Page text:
Builder fined after failing to obtain permit

Carpenter installing corner joint brace on shed
A Victorian builder has been fined $4000 in the Broadmeadows Magistrates’ Court after being found guilty of installing a shed and pergola without holding a building permit.

Tarneit man Justin Barber was found guilty of carrying out domestic building work at a Pascoe Vale South property under a major domestic building contract when he was not covered by the required insurance under the Building Act 1993.

Mr Barber constructed a shed and pergola in Pascoe Vale South between November 2018 and February 2019 and received various payments totalling $21,890 to obtain a building permit and to supply all building material required for the construction.

After the shed was built the homeowner asked for a copy of his building permit as well as all warranty and structural guarantee documents but these were not provided.

The Victorian Building Authority’s (VBA) Director of Compliance and Enforcement, Rosemary Martin, said it was vital that anyone hiring a builder check that they are registered, or risk being left high and dry.

“Make sure that you do your research and ensure the practitioner you’re working with is registered with the VBA and has all the right insurance in place,” she said.

“You can go to our website to check their credentials before starting any project, that way you can help avoid any nasty surprises.”

A representative from shed and pergola manufacturer Stratco then followed this request up with Mr Barber who produced a fraudulent copy of a building permit.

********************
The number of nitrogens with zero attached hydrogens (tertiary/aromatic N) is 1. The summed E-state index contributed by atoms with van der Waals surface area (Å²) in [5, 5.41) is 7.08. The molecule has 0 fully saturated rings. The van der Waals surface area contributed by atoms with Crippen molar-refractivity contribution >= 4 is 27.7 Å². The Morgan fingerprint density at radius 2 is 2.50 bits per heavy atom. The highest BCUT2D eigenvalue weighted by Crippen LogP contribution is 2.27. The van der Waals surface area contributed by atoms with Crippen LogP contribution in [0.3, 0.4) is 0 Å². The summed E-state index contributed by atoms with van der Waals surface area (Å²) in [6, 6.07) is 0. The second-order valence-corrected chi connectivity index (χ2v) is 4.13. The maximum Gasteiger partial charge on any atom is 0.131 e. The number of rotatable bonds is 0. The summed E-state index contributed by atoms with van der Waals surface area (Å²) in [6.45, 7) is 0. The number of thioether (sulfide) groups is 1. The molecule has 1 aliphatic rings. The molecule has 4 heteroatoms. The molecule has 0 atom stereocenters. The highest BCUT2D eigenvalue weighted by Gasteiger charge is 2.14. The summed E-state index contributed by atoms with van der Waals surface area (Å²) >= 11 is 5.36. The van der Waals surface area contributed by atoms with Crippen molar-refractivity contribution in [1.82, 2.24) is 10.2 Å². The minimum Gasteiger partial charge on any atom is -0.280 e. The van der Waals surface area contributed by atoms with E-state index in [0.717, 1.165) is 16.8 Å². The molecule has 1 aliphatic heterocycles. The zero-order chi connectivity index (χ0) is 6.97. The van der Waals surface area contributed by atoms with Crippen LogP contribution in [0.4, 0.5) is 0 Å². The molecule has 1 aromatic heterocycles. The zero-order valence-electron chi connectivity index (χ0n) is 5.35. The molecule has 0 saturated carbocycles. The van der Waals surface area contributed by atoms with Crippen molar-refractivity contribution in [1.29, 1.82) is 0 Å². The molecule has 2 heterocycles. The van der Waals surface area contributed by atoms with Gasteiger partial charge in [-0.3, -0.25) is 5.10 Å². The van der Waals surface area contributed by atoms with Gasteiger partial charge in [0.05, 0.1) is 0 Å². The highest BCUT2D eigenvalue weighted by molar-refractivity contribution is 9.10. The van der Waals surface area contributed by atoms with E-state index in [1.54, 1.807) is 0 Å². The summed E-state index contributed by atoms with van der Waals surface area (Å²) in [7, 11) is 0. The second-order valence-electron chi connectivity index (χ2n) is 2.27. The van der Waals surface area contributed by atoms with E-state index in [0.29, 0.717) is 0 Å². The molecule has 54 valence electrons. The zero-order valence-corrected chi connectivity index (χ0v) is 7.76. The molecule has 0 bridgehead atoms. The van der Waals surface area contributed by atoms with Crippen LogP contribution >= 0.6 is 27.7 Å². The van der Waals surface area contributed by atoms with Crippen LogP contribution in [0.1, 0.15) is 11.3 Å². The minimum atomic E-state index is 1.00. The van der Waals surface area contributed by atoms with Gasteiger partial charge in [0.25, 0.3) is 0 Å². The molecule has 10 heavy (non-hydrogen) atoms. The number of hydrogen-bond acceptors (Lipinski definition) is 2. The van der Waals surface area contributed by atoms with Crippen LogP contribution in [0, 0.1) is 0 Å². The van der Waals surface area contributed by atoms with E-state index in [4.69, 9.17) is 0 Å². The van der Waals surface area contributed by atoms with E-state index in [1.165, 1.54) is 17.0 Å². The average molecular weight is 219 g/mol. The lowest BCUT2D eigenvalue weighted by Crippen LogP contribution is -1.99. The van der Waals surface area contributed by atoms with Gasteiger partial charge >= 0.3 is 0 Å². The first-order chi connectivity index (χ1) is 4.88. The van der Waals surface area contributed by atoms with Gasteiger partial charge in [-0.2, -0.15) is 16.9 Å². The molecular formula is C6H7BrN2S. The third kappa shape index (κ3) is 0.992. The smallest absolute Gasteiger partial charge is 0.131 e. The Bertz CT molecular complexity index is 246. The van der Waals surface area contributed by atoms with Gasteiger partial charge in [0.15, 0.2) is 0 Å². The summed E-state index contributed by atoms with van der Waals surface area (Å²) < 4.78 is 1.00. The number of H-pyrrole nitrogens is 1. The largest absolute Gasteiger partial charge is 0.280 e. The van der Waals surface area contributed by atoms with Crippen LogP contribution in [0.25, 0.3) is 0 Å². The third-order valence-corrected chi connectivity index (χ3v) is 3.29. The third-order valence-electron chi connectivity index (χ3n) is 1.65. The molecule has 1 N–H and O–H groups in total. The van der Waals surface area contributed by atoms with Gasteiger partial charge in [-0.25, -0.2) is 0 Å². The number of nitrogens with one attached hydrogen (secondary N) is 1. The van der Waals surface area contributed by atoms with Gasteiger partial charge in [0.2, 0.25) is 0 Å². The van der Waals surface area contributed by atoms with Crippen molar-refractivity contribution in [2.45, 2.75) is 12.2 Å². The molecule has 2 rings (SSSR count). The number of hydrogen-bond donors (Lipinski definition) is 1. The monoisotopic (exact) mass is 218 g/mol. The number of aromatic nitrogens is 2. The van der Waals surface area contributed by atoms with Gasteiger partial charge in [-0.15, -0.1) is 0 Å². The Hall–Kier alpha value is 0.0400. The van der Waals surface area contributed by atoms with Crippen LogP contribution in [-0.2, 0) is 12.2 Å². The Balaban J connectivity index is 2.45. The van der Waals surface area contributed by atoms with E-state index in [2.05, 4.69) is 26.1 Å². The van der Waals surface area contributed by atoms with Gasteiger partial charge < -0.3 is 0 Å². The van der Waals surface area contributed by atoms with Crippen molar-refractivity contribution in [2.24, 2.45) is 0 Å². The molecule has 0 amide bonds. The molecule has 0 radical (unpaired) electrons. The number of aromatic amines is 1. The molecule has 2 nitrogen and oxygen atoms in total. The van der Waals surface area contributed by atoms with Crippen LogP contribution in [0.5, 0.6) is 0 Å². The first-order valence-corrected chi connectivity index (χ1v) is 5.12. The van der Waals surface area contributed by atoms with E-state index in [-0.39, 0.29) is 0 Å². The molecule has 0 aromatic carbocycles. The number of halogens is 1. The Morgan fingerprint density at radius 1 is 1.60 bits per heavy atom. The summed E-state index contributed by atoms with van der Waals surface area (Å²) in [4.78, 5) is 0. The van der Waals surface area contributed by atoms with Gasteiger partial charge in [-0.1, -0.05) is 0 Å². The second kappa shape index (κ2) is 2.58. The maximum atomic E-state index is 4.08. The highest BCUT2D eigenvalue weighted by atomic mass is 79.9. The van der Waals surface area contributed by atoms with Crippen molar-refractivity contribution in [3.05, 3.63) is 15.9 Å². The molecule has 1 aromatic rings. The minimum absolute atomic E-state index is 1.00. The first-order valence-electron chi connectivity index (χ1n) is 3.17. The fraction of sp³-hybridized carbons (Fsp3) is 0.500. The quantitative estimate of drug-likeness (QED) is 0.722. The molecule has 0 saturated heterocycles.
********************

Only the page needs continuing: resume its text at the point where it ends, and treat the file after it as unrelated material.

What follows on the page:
Repairing or rectifying non-compliant work can also run into the thousands of dollars, putting added financial strain on homeowners.

Mr Barber, trading as All Round Trade Constructions, has never been a registered building practitioner in any class or category with the VBA.

Key warning signs when identifying an unregistered builder include:

  • No results are found when you type their name into the VBA’s ‘Find a Practitioner’ tool.
  • They cannot or will not show you their VBA ID card – which details who they are and what classes of work they are registered to do.
  • They don’t provide you with a copy of their domestic building insurance policy or a certificate of currency covering your property before construction begins

Victorians can visit to make sure their builder or plumber is registered or licensed.